It was one of the biggest upsets in heavyweight boxing history. A night of boxing that stunned Madison Square Garden and the wider world. It was the outcome no one had predicted except the victor himself, Ruiz Jr; the new Heavyweight Champion of the World.
As Ruiz Jr jumped up and down in the centre of the ring, it signalled a fairytale ending to a match that looked to be nothing short of a formality for Britain's Anthony Joshua, who went into the game with a perfect 22-0 record. Joshua- arguably the brightest prospect in the heavyweight division since Mike Tyson- was in tatters, dismantled and ruined in 7 rounds of stunning boxing.
To say this came as a surprise to the casual fan is an understatement. Judging on aesthetics Ruiz's podgy body would suggest the complete opposite of a world-beater. Compared to Joshua's chiselled frame at least, anything but a loss for Ruiz seemed almost unthinkable, but to those with acute knowledge of the game, they'll tell you that fighting is a sport that is built on mental capacity as much as it is physical, and it seems the writers at The Simpsons knew this all too well.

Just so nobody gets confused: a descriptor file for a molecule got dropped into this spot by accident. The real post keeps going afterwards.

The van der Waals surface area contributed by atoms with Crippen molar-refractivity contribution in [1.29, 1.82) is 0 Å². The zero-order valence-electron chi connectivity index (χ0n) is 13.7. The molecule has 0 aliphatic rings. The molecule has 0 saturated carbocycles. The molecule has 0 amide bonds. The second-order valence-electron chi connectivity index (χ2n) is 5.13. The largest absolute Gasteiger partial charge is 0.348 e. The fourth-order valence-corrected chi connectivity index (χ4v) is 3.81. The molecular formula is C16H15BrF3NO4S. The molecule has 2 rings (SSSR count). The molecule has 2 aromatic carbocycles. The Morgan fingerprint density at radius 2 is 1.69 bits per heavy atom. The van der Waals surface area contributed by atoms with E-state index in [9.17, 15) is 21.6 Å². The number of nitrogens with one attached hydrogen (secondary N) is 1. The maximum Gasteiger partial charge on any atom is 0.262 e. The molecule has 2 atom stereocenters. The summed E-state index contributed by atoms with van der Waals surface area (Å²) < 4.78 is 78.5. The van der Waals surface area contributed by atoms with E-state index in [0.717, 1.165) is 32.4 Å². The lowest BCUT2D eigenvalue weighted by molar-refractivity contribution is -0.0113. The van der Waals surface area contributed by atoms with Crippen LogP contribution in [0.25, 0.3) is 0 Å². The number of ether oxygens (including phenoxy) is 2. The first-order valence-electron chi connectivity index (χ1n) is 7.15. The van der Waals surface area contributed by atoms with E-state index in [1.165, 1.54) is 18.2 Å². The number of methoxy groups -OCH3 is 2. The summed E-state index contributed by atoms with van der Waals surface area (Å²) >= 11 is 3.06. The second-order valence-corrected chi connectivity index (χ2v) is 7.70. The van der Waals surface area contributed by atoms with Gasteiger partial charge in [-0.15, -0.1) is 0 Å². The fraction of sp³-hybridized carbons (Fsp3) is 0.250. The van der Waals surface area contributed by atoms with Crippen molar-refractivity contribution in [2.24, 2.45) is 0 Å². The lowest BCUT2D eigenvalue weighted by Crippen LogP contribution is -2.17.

Before the fight had even got underway, many had compared the unusual matchup to the Simpsons episode "The Homer They Fall" which sees the ever-obese Homer share a boxing ring with fictional fighter Drederick Tatum - a reasonably solid Mike Tyson parody.
What made the match even more of a "joke" was that Ruiz replaced a seemingly tougher opponent in the mould of Jarrell Miller following a failed drug tests.
And while Homer's strategy involved standing still and taking as many hits as possible in a bid to exhaust Tatum, it was still an impressive foreshadowing of Ruiz's underdog victory. Joshua looked exhausted, and by the seventh round, he could only lean on the ropes as the referee called off the fight. While Homer didn't beat Tatum you can certainly see why people have made the comic comparison.
Speaking after the fight, the ever-humble and gracious Joshua admitted, "I just got beat by a good fighter tonight. This is all part of the story and the journey. Fire at heart, boxer by trade.
"He done well, he done what he had to do. Congratulations to the first ever Mexican heavyweight champion. We'll bounce back.
"It's guts and glory, but this is all about the legacy and story. He's the champion for now."
It seems The Simpsons struck again with another act of spooky clairvoyance. Get these writers a pay rise!